With The Saboteur now on Steam, it's time to bring back Pandemic's true masterpiece and properly do the EA-shuttered studio justice

Cover art for Mercenaries: Playground of Destruction, showing the three playable characters.
(Image credit: LucasArts)

They did it. They really did it. 13 years after EA took its ball and went home—starting up a Steam competitor then called Origin—its cabal of executives finally consented to release a trove of absolute classic games on Steam. Command and Conquer, Populous, Alpha Centauri. All sorts of stuff that would merit a bronze statue if they ever build that Panthéon des jeux vidéo I keep emailing the Paris municipal council about.

But another game joined them: The Saboteur, a 2009 third-person action-adventure that saw you liberate occupied France from the Nazi war machine. It's not an Alpha Centauri-level classic, but it's a well-loved thing, and was the swansong for Pandemic Studios—dearly departed masters of mid-2000s sandbox mayhem—released a month after EA shut it down.

In fact, its Steam release got me thinking. Almost every gem in the Pandemic catalogue has been lovingly preserved and PC-ified after the studio's passing. Some of it has even been resurrected in the form of remakes and remasters: Games like Battlefront, Battlezone 2, and Destroy All Humans. But when I said "almost" every gem has been preserved, I meant it. One jewel from the Pandemic crown is still absent on our platform of choice, and it happens to be the best of the lot.

Soldiers of fortune

(Image credit: LucasArts)

It's Mercenaries: Playground of Destruction, which remains frustratingly trapped in console jail. Sure, it's accessible via modern Xboxes' (admittedly very cool) back-compat program but utterly inaccessible to the rest of us. 

Mercenaries 1 was Pandemic at the height of its powers. Set in an alternate modernity in which a kind of reforming, North Korean Deng Xiaoping gets coup'd by a military hardliner who decides to make the whole thing everyone else's problem and threaten nuclear armageddon, you're a mercenary who gets sent in to arrest or assassinate basically the entire government, one by one.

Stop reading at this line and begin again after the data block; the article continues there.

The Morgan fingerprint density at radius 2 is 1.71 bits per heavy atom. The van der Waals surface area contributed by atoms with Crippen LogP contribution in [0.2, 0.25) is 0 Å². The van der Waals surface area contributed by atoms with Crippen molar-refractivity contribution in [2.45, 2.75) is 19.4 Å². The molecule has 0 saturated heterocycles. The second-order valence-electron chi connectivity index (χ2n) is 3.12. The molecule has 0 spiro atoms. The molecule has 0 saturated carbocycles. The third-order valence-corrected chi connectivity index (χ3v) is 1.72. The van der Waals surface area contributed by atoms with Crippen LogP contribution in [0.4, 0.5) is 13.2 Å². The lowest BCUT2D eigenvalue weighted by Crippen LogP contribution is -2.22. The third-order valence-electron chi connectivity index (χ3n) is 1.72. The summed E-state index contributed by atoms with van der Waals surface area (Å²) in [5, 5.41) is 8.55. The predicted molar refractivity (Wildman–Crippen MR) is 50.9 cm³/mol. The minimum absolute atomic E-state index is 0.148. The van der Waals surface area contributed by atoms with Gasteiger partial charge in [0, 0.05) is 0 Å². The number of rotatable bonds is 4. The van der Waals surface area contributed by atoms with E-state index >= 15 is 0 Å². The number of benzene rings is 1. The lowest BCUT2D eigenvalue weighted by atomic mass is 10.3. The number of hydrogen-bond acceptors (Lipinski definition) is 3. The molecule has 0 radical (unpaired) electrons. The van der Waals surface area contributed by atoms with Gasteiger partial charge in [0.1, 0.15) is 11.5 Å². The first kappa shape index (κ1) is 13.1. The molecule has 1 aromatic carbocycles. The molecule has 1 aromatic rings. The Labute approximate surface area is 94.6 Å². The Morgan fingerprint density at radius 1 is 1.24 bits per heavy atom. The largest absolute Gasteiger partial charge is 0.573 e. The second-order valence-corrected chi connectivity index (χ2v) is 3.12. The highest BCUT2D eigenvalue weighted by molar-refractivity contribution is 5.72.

Actually, you're one of three mercenaries, all of whom have different voice actors and strengths, and who each have a second language corresponding to one of the game's national factions, letting you get extra insight into their precise brand of political conspiracy when they chat in their native tongue. One of them was Peter Stormare, by the way. Are we truly going to let a game in which Peter Stormare totes a rocket launcher go to the dustbin of history?

Are we truly going to let a game in which Peter Stormare totes a rocket launcher go to the dustbin of history?

The politics of a regime-change simulator were maybe a little questionable, although Mercs was generally tongue-in-cheek about the whole thing, but playing it was a joy. Every structure was destructible, you had an arsenal of ridiculous tools—bunker busters, bombing runs, that kind of thing—to call down on your enemies, and you could antagonise the CIA, which is precisely the kind of thing I'm looking for in a videogame. 

(Image credit: LucasArts)

But more than that, it's one of the first games I remember that did something properly interesting with its open world. The Deck of 52—your hit list of targets to capture or terminate at your discretion, and very much a product of its era—were distinct mini bosses peppered across the open world for you to stumble upon as you fled whichever faction you'd angered last. 

It was excellent, a kind of precursor to the Shadow of Mordor nemesis system, and an experience which I've never found properly replicated in any other game. Including 2008's Mercenaries 2: World in Flames, a sequel we'd all like to forget.

(Image credit: LucasArts)

And, look, I've got nothing against Destroy All Humans, but if we're gonna take the time to remake both games in that series I feel like we could surely find it in our hearts to bring Mercenaries back from the dead? It's a game that's more than worth preserving beyond consoles, and whose brand of chaos lacks any kind of substitute in modern catalogues. 

Because look, you can tell me Just Cause is modern Mercenaries all you want, the lack of a Deck of 52, political intrigue, universally destructible buildings and Peter Stormare inserting a script in his mouth and chewing it makes it a very poor substitute indeed.

Joshua Wolens
News Writer

One of Josh's first memories is of playing Quake 2 on the family computer when he was much too young to be doing that, and he's been irreparably game-brained ever since. His writing has been featured in Vice, Fanbyte, and the Financial Times. He'll play pretty much anything, and has written far too much on everything from visual novels to Assassin's Creed. His most profound loves are for CRPGs, immersive sims, and any game whose ambition outstrips its budget. He thinks you're all far too mean about Deus Ex: Invisible War.